My new book! Where Must Design Go Next?
I have a new book out! It’s called Where Must Design Go Next? and it’s published by Oro Editions in collaboration with the Institute of Design (ID) at Illinois Tech. You can purchase it here.
This book is the result of my 2022-23 fellowship at ID. The Latham Fellowship, named for former ID professor Richard Latham who was interested in using design to make strategic impact on business and culture. As ID says:
Latham Fellows connect to Latham’s philosophy and are selected because of their ability to challenge the boundaries of design and transfer knowledge about design and its value. Fellows give a lecture hosted by ID and share their emerging ideas with the ID community and the wider public by publishing freely available papers, articles, or other presentations.
My fellowship, however, broke from this tradition. Throughout 2023, ID was celebrating its 85th anniversary, both looking back and looking ahead. The school, famously, was founded by Laszlo Moholy-Nagy, originally as The New Bauhaus, and has been influential in shaping design education in the United States. I used my fellowship to engage with ID to think about the future of design practice, pedagogy, and theory.
This first manifested itself through With Intent, a six-episode podcast series. I hijacked the school’s existing podcast, guest hosting their second season by featuring roundtable discussions with faculty at ID about the big questions in design today: what is the point of foundations classes, what if human centered design isn’t enough, how do designers enter complex systems, etc. These conversations proved insightful and generative: it became a way for me to both understand how ID thinks about design today (and what they are interested in as a community) but also as a way for me to better understand my own feelings — what excites me, what frustrates me, what confuses me — about design and design education day.
This new book, Where Must Design Go Next?, is a highly edited version of these conversations. Organized around the same central questions and supplemented with footnotes, extra reading, and more, the book is a short, 100 page document of conversations with faculty at ID. The goal was for this to be a handbook of sorts, a little publication of stimulating conversations about the future of design. I both edited and designed the book and wrote an original introduction.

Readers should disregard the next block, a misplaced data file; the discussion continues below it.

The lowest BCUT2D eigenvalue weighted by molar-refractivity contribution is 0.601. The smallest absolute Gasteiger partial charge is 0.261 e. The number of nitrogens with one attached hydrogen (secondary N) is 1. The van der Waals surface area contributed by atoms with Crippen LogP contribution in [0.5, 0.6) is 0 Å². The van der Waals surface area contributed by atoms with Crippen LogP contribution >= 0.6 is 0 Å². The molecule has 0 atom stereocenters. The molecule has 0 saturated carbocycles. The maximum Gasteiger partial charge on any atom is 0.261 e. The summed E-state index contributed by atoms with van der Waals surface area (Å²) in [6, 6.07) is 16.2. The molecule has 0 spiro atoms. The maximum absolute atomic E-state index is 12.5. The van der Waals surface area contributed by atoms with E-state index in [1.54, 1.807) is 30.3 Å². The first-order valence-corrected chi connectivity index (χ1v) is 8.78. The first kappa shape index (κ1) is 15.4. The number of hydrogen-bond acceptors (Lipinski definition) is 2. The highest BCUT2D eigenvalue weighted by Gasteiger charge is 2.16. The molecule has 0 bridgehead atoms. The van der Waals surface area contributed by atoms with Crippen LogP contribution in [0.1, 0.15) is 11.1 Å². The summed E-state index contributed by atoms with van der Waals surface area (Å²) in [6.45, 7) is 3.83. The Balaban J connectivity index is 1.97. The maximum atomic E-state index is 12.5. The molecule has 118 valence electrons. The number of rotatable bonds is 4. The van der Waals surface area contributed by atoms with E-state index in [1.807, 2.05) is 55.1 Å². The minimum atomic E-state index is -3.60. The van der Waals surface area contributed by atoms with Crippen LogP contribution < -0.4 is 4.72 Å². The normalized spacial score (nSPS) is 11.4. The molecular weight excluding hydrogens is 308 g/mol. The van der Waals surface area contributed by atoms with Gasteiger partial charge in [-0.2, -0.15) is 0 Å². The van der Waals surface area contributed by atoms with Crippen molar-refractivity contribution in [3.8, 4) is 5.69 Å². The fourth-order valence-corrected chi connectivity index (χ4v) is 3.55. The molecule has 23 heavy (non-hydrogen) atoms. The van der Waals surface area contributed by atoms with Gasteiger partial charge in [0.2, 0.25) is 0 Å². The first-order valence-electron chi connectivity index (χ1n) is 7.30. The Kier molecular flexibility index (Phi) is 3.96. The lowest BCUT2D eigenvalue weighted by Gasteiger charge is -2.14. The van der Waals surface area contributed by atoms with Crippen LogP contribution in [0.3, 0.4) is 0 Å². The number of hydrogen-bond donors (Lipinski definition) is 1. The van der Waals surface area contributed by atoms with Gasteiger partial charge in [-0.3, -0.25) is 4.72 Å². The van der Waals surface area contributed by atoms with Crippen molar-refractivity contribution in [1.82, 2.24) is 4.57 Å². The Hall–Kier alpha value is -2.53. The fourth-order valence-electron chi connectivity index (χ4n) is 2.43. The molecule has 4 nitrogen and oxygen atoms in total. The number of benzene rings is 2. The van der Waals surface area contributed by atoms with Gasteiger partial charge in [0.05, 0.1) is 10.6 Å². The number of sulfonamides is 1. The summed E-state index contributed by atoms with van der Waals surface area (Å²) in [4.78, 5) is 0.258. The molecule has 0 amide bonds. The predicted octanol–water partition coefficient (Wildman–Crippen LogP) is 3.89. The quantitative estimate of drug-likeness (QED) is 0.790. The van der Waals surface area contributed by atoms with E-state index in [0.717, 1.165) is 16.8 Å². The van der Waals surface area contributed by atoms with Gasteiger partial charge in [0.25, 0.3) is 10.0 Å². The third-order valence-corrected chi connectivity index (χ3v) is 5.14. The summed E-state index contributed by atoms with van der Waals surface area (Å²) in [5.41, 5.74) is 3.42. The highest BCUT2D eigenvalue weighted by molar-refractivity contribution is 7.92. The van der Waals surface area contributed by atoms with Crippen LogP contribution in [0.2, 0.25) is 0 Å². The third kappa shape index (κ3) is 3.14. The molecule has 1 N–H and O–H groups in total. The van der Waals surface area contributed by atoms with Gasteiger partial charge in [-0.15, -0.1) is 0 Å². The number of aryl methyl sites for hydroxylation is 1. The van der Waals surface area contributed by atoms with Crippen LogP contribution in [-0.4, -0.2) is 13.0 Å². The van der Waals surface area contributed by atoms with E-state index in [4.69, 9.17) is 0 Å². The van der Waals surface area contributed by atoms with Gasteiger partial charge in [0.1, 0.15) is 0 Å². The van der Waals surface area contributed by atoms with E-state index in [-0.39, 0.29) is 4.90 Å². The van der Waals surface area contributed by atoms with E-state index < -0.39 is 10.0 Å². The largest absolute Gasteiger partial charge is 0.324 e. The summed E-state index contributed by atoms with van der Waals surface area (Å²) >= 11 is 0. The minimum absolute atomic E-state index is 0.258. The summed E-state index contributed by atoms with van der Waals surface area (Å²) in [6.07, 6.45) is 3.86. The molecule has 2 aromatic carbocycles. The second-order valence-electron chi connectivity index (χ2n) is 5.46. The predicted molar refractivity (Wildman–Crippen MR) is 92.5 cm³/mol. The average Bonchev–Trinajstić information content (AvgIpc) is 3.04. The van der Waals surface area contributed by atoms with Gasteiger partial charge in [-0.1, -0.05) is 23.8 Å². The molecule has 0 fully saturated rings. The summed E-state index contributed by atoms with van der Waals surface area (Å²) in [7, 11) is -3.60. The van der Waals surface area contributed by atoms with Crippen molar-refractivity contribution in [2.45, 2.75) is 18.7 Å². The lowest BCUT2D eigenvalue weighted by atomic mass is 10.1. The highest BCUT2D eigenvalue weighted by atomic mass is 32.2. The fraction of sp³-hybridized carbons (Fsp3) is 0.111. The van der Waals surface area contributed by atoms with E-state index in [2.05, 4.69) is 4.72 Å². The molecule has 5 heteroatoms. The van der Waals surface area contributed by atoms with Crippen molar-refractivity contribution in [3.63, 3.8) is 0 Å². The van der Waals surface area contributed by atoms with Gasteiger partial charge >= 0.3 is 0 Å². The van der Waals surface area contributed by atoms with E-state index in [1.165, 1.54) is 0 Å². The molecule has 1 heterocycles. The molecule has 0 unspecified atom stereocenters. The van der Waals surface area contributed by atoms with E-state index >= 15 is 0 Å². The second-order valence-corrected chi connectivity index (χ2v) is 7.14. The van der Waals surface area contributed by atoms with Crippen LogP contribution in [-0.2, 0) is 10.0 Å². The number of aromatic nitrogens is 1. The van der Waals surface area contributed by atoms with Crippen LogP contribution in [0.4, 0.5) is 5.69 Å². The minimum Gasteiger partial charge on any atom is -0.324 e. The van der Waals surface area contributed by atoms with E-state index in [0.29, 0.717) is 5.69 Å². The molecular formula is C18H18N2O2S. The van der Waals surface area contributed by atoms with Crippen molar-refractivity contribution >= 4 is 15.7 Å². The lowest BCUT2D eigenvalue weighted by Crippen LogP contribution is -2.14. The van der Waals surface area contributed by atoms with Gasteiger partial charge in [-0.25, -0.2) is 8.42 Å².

ID has identified four phases in its history: Experimentation, Systems Designs, and Human-Centered Design. The current phase — as of yet-unnnamed — builds on each of these to apply design to the environment, to culture, to the next generation. Do we call this humanity-centered? Multigenerational? Collaborative? I’m not sure but this book, I think, start to point towards some ideas.
What I like about these phases, of course, is they are not just the history of ID but the history of design at large. By looking at the history of ID, we can see how design thinking has evolved from a field of formal invention to the incorporation of systems thinking to the emergence of human-centered and design thinking methodologies. Designers and design educators around the world are wrestling with questions about how to practice and teach design today in a time of increased unrest, uncertainty, and precarity. Design, I believe, has a place in understanding the problems and opportunities of our time and these conversations sketch out some models to do that.
My hope is we can use the work happening at ID as a lens to talk about larger movement of design, this book becoming a blueprint for design’s possible futures. I hope you get as much from these conversation as I did.
Where Must Design Go Next? is published by Oro Editions and the Institute of Design (ID) at Illinois Tech. It features conversations with ID faculty Weslynne Ashton, Kim Erwin, Tomoko Ichikawa, Anijo Mathew, Matt Mayfield, John Payne, Zach Pino Ruth Schmidt, Maura Shea, Martin Thaler, and Carlos Teixeira.